Ask the Ethicurean: Washington and U.S. Raw Milk Jurisdiction, and a nod to Canada

Curious asks: “Does Washington state have special rules for selling raw dairy products in state? I thought the FDA put the ax to selling raw milk awhile ago….”

Broadly speaking, the FDA has jurisdiction over food safety that involves food that crosses state lines. Individual states have jurisdiction over the in-state sale of raw milk, and each state determines their own rules governing in-state production of raw milk.

In 1987, the FDA proposed and enacted a ban on the interstate sale of raw milk for human consumption, unless the milk will be pasteurized before consumption.
The FDA remains opposed to raw milk.

Washington State has a certification process for the sale of raw milk products. Producers have to meet certain requirements before they get Grade A certification. State law requires that dairy farmers regularly test milk for bacteria, maintain the health of their animals, and properly label their products.

General guidelines and some specifics regarding testing, animal health, and labeling are recorded in Washington State’s Milk Plant Handbook (PDF). Washington State gives their official view on raw milk in the a flier called Raw Milk Truth (PDF).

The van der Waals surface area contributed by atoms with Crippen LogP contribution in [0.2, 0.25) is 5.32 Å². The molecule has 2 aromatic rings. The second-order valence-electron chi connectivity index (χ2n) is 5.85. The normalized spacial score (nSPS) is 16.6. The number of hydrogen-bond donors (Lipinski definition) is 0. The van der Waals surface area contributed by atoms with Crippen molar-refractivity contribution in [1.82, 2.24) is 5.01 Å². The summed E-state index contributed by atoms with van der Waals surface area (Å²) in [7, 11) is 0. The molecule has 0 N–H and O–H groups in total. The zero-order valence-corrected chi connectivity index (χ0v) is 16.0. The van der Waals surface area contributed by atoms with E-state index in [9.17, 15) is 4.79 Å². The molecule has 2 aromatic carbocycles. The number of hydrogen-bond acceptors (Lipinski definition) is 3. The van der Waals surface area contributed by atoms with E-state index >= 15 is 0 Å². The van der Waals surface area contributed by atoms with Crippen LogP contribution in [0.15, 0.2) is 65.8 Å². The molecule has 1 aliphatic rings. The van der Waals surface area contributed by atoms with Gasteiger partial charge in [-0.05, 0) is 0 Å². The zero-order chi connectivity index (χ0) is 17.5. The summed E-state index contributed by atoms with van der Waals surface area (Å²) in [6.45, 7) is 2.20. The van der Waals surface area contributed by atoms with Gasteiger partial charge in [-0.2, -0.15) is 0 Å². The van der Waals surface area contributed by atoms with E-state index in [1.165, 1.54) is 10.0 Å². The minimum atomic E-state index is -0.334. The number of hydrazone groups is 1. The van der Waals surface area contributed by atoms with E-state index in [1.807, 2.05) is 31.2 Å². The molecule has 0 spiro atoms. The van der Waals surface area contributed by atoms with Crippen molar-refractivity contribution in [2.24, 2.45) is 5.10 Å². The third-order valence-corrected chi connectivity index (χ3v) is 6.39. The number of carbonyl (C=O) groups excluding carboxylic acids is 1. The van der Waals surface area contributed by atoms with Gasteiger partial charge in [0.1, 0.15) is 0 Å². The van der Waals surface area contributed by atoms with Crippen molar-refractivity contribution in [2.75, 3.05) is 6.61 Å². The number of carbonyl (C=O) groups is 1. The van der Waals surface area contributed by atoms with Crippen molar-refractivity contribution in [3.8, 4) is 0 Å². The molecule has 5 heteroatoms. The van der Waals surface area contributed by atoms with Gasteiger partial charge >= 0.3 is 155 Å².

As with the FDA, Washington State requires that cheese made from raw milk must be aged for 60 days.

The Weston A. Price Foundation’s Campaign for Real Milk provides raw milk information for all 50 United States. Raw milk is illegal to sell in Canada.

I’ll briefly cover the areas where the other Ethicureans live: Texas allows the sale of raw milk direct to consumers from the farm, and has a certification process. California allows in-store and farm sales of raw milk, and also has a certification process.

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